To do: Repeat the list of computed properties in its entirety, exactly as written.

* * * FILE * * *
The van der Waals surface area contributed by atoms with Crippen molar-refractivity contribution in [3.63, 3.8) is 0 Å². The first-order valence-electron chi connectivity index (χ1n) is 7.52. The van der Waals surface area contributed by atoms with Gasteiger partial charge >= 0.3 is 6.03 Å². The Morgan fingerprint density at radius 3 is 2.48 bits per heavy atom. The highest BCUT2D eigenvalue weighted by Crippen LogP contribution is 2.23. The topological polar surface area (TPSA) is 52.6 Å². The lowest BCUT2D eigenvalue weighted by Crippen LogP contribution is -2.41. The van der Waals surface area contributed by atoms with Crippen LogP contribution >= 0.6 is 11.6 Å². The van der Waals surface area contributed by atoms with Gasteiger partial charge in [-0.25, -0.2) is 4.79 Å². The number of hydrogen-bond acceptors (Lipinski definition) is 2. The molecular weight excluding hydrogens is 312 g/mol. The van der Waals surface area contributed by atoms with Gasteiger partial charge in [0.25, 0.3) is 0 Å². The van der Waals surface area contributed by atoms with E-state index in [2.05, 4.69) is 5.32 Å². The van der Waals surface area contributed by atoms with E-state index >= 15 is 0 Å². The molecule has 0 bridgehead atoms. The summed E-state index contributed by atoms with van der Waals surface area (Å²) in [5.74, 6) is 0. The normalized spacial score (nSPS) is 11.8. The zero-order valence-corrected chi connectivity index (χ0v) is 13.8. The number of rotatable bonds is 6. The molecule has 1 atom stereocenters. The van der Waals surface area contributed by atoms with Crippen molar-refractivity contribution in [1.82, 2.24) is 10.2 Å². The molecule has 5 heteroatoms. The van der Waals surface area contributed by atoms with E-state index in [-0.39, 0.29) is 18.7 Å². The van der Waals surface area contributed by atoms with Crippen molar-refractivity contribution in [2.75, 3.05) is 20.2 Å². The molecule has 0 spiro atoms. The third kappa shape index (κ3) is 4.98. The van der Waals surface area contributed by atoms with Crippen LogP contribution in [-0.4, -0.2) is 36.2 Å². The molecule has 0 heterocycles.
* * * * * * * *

The van der Waals surface area contributed by atoms with Crippen molar-refractivity contribution in [3.63, 3.8) is 0 Å². The first-order valence-electron chi connectivity index (χ1n) is 7.52. The van der Waals surface area contributed by atoms with Gasteiger partial charge >= 0.3 is 6.03 Å². The Morgan fingerprint density at radius 3 is 2.48 bits per heavy atom. The highest BCUT2D eigenvalue weighted by Crippen LogP contribution is 2.23. The topological polar surface area (TPSA) is 52.6 Å². The lowest BCUT2D eigenvalue weighted by Crippen LogP contribution is -2.41. The van der Waals surface area contributed by atoms with Crippen LogP contribution >= 0.6 is 11.6 Å². The van der Waals surface area contributed by atoms with Gasteiger partial charge in [-0.25, -0.2) is 4.79 Å². The number of hydrogen-bond acceptors (Lipinski definition) is 2. The molecular weight excluding hydrogens is 312 g/mol. The van der Waals surface area contributed by atoms with Gasteiger partial charge in [0.25, 0.3) is 0 Å². The van der Waals surface area contributed by atoms with E-state index in [2.05, 4.69) is 5.32 Å². The van der Waals surface area contributed by atoms with E-state index >= 15 is 0 Å². The molecule has 0 bridgehead atoms. The summed E-state index contributed by atoms with van der Waals surface area (Å²) in [5.74, 6) is 0. The normalized spacial score (nSPS) is 11.8. The zero-order valence-corrected chi connectivity index (χ0v) is 13.8. The number of rotatable bonds is 6. The molecule has 1 atom stereocenters. The van der Waals surface area contributed by atoms with Crippen molar-refractivity contribution in [1.82, 2.24) is 10.2 Å². The molecule has 5 heteroatoms. The van der Waals surface area contributed by atoms with E-state index in [-0.39, 0.29) is 18.7 Å². The van der Waals surface area contributed by atoms with Crippen molar-refractivity contribution in [2.75, 3.05) is 20.2 Å². The molecule has 0 spiro atoms. The third kappa shape index (κ3) is 4.98. The van der Waals surface area contributed by atoms with Crippen LogP contribution in [-0.4, -0.2) is 36.2 Å². The molecule has 0 heterocycles.